From Houston Chronicle article “Cuban art catches a wave” by Molly Glentzer
At the other end of the spectrum, Houston dealer Lloyd Gite, who has sold African art from his Third Ward gallery for more than 20 years, is also riding the Cuban wave. He has visited the island twice.
“I wanted to get there before there was a McDonald’s on every corner,” he said.
Surprised and impressed by Cuba’s museums and art galleries, he went looking for bargains in Old Havana because he buys work outright, for resale.
Gite sold the first 70 works he brought home in 2015 for $100 to a few thousand dollars. Last year, he rolled up about 60 more canvases to carry home on the plane. He said they are selling well, too.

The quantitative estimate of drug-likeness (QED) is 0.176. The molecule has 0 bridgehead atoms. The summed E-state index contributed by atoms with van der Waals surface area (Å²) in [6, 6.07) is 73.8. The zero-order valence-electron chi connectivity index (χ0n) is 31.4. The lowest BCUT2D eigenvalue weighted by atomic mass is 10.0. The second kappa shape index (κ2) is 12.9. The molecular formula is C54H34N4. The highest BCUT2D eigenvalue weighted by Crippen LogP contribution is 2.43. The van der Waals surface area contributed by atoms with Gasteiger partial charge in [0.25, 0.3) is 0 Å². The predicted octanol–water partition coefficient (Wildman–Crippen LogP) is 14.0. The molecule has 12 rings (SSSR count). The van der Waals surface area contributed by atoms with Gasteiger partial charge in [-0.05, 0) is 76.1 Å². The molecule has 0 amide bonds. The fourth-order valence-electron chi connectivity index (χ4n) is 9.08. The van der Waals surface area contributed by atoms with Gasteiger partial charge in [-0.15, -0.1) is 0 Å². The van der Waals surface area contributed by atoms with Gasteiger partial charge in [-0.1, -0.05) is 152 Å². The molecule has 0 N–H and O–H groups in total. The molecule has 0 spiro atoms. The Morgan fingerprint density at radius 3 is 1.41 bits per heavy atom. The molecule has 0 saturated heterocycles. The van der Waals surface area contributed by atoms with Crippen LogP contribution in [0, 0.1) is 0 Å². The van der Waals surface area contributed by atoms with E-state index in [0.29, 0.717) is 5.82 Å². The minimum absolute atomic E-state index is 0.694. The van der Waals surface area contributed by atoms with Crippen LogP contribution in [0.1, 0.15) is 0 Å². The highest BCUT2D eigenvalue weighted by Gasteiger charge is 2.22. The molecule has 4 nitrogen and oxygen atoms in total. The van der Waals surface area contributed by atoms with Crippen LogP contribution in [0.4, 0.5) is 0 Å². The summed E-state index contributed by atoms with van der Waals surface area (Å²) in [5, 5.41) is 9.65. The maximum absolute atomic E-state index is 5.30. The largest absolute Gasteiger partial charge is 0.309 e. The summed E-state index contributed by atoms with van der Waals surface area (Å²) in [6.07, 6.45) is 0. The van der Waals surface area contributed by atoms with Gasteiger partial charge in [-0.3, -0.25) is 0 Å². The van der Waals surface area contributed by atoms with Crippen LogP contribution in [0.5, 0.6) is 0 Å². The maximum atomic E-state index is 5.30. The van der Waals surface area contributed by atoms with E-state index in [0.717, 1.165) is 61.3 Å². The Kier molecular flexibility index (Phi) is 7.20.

Among his favorites are the surrealist, santeria-inspired paintings of Eduardo “Exposito” Gonzalez, which feature primitive-looking figures on highly textured, layered and glossy canvases. Gite is also thrilled to have limited-edition prints by the internationally known Choco (Eduardo Roca Salazar), who graduated from the Cuban National Art School. Choco’s originals are already beyond his price range, Gite said.
“People like Choco are making a killing right now. His work is expensive even by U.S. standards.”
With others, however, Gite feels his business is necessary. “When we buy from these artists, we’re putting food on their tables,” he said.
He appreciates the conceptual works of “Adiós Utopia,” some of which are monumental and suited only for museum display. “But that kind of art is not for everybody,” he said. “Our average buyer is upper-to-middle-income professionals.”
Yet even at the level where he operates, Gite expects Cuban art prices to rise. “I will not be able to afford these works in a few years,” he said.